Sleigh Bells’ second disc is sophomoric. The vibrant production that combined crunchy guitar work and big dropping hip-hop beats on the band’s debut Treats is nowhere to be found on Reign of Terror. Instead the guitars are grating, the riffs lame and the beats robotic and tinny. And that is nothing to say of lead singer Alexis Krauss’ vocals. On Treats, her pouted and purred lyrics were cute and sexy accents to the poppy cacophony around her. On Reign of Terror, her sighed and shouted slogans are more the focus of the arrangements and, unfortunately, they just aren’t strong enough to carry a song. The listener is immediately confronted by this on the opening track. Krauss can yelp and cheerlead, but when it’s time to sing she resorts to a kind of sexy mumbling that pops up on just about every track. “End of the Line” unsuccessfully tries to recreate the summery bluster of the acoustic track “Rill Rill,” off of Treats, but Krauss’ “uh uh” chorus falls flat, feeling forced and corny. Frankly, the idea that Sleigh Bells are presenting some sort of unique noise-pop hybrid is absurd. Their “shred guitars” and hip-hop beats have been the staple of industrial bands like KMFDM and Mindless Self Indulgence for decades. What set them apart was the band’s pop finesse, but all of that is lost on Reign of Terror. It’s unclear whether the band wanted more of a guitar edge or were trying to re-create the tracks that ended up as the soundtrack to what seemed like a million commercials. The band shouldn’t have the burden of that kind of success with this album—cause it’s simply a bad album—but Krauss’ ripped shirts, tights and tattoos will probably keep the band in mainstream money.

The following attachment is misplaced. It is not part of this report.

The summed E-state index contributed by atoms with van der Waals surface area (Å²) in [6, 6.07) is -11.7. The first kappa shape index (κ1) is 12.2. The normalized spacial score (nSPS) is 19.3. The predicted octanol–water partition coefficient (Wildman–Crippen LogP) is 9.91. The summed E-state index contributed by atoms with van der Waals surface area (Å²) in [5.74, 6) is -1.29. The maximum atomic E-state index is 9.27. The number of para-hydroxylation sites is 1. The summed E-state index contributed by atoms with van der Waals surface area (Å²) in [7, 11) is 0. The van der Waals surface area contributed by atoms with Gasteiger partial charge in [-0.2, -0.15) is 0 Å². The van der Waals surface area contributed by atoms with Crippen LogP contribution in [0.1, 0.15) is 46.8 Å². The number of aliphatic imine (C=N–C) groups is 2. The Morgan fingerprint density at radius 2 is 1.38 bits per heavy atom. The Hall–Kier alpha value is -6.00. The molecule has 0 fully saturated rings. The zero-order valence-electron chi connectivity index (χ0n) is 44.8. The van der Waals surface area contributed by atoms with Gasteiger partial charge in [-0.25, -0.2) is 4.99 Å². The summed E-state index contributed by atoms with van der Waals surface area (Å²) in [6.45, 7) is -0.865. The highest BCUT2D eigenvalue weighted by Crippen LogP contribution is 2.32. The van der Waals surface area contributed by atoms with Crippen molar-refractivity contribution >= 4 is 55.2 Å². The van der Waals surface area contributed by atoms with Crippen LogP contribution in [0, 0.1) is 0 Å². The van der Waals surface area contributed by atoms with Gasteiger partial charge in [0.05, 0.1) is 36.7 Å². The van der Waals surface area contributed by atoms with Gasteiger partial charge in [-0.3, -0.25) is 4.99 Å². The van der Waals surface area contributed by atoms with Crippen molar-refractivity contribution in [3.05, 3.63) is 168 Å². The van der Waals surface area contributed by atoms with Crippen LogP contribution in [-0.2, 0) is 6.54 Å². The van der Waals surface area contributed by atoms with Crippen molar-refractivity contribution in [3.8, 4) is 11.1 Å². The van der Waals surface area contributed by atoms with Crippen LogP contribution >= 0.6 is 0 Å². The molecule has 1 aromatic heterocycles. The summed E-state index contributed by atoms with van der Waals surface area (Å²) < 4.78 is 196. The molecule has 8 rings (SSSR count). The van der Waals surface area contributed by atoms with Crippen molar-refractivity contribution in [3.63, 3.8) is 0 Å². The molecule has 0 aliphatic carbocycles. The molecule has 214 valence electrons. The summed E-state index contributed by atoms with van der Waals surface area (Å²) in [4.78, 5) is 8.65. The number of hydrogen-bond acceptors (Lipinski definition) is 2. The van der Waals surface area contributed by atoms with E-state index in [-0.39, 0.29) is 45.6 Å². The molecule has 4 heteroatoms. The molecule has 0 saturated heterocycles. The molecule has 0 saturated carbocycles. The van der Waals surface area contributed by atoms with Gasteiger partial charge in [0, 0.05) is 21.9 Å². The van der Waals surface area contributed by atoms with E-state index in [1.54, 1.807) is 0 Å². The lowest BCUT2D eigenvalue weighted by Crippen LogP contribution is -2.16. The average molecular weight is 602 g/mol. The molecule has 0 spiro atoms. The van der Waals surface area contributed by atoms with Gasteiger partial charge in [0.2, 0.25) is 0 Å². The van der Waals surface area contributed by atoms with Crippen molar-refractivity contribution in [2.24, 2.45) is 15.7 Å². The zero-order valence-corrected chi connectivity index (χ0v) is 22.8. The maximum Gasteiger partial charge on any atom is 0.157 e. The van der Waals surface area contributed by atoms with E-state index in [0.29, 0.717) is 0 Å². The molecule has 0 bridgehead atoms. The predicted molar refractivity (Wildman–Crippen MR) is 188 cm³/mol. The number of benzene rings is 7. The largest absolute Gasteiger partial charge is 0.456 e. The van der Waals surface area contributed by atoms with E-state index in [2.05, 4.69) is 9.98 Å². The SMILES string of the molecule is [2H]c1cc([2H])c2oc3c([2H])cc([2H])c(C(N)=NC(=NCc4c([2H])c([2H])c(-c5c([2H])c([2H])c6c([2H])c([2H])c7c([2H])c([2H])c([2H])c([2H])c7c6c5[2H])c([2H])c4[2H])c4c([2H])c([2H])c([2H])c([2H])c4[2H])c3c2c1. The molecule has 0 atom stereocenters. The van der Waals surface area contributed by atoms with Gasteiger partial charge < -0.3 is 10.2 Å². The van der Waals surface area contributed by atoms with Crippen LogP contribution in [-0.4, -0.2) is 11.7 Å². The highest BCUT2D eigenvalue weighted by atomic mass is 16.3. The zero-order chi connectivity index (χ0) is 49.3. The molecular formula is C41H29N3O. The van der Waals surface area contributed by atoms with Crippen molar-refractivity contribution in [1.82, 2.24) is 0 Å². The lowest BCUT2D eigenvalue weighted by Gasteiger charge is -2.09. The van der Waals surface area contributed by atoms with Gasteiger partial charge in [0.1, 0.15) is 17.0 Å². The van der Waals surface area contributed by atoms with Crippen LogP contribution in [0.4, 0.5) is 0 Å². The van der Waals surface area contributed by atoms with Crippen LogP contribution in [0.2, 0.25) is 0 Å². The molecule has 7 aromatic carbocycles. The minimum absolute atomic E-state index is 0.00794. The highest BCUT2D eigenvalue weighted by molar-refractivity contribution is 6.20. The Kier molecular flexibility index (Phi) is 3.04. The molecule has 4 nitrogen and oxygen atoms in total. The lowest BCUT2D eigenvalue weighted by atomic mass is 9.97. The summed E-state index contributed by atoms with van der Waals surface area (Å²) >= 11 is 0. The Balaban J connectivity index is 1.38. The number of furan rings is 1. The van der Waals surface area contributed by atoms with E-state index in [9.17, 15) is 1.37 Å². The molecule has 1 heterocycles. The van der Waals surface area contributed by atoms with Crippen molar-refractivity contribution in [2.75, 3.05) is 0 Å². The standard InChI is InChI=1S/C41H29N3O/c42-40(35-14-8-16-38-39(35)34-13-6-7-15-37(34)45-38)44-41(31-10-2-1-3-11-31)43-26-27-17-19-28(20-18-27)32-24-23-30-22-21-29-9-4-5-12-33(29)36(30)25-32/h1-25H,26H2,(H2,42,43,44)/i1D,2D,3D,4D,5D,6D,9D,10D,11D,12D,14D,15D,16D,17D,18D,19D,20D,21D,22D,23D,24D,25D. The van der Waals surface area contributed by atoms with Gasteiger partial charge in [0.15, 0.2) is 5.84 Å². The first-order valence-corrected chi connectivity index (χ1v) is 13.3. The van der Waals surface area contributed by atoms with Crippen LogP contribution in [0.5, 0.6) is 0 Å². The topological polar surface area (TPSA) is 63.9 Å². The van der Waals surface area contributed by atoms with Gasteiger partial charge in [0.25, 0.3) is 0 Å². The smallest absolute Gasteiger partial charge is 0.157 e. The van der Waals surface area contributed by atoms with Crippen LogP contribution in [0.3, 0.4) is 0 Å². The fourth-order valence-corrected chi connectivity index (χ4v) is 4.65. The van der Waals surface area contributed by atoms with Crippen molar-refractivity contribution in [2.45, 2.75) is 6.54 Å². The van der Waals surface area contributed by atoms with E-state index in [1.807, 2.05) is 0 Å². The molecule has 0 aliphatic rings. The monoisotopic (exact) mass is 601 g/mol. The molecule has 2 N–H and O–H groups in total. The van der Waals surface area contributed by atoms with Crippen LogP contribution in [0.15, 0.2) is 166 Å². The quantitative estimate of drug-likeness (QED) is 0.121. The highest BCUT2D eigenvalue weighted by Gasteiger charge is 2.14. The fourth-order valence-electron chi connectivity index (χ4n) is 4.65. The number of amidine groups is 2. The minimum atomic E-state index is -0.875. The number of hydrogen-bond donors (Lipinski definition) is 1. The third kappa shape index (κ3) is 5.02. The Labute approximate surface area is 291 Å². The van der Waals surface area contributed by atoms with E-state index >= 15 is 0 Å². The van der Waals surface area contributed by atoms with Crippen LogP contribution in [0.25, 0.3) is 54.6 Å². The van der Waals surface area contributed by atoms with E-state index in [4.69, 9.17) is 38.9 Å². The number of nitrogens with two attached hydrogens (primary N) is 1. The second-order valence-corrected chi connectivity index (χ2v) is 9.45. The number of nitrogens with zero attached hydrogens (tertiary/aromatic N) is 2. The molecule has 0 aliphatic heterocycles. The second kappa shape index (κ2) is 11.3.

REIGN OF TERROR